He wanted to know where we were from.  After giving him a short 411 on us, I asked him if he was from Roatan.  He said generations of his family had always lived on Roatan, and he had never left the island except for one short day trip to Utila, the next Bay Island over.  I'll admit that blew me away since Roatan is only 30 miles offshore from mainland Honduras and many people go there to shop.   He owns boats and runs fishing and snorkeling tours out of West End.  He said his sister wanted him to come to Boston and live there, but he had no desire to leave his home and life in the Caribbean.  And really, why would he want to trade the life he knows and loves to work multiple jobs and shovel snow in Boston!  We talked about the beauty of Roatan and how lucky he is to live there.
We ran into Big John several times, and he introduced us to his wife and happy little boy who loved to run down the dock and greet us with the latest version of hand slaps.
And that is why we love to travel and stay for more than a day! 

Tuesday, February 9, 2016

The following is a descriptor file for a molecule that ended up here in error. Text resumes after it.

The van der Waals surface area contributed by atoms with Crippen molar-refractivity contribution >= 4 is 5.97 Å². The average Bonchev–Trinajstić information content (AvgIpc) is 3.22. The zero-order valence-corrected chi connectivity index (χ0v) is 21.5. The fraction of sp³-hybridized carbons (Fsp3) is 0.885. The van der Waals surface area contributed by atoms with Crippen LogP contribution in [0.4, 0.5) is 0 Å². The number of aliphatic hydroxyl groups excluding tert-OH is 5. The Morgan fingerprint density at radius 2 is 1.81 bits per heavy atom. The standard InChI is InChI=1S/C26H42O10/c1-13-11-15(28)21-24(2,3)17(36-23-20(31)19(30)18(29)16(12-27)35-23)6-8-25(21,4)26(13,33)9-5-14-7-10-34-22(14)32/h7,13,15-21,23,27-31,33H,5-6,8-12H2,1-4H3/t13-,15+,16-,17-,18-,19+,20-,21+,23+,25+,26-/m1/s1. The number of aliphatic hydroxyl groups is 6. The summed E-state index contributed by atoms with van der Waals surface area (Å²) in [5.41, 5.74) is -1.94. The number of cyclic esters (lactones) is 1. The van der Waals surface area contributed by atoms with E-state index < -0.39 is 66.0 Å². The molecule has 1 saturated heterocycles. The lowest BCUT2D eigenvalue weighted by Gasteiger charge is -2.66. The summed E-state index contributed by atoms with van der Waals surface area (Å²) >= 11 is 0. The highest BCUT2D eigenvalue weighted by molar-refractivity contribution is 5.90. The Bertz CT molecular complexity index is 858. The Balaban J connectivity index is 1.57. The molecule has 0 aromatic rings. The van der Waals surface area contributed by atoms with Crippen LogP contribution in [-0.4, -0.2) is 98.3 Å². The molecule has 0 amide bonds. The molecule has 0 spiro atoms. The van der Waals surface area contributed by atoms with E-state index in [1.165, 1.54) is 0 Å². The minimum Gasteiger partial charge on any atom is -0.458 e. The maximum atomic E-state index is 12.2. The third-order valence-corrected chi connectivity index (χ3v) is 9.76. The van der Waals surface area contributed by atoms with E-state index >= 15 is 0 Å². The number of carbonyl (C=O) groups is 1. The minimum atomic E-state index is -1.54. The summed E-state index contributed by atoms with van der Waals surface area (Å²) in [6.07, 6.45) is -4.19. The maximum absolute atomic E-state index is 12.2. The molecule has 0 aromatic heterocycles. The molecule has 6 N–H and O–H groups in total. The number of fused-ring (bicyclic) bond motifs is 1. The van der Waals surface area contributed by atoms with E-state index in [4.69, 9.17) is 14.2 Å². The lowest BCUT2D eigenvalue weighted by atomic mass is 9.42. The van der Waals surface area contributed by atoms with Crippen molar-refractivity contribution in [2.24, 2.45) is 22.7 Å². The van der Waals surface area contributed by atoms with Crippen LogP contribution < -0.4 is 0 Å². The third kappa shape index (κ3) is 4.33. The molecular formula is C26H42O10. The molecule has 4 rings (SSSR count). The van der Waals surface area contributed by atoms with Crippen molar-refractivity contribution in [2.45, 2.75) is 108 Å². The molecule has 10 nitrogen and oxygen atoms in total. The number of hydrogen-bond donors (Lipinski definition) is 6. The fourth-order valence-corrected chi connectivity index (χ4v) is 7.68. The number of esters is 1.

Playa Nirvana

Sometimes on a beach vacation you discover your nirvana.  The place you could return to day after day.  The water's a beautiful pale turquoise with a perfect 80's January temp and phenomenal snorkeling right offshore.  After a salty swim, a perfectly fried red snapper and an icy cold Salva Vida await you at the bar. 
This trip we found that location.  If we ever decide to splurge on a luxury vacation, we'll stay right here so we can repeat the same routine day after day.  Salty perfection!

Guess I should start buying lottery tickets!  

Sunday, February 7, 2016

Third World Laundry Tales

Recently Craig walked out of the bedroom in a weird pair of low cut baggy underwear.  Are these mine???  We both immediately fell on the floor laughing.

We'd been the victims of a bait and switch laundry scam in West End, Honduras!  Upon further examination, he was missing most of his Fruit of the Looms and my underwear drawer seemed a little empty.  Call the policia!  Actually, just drive to Walmart.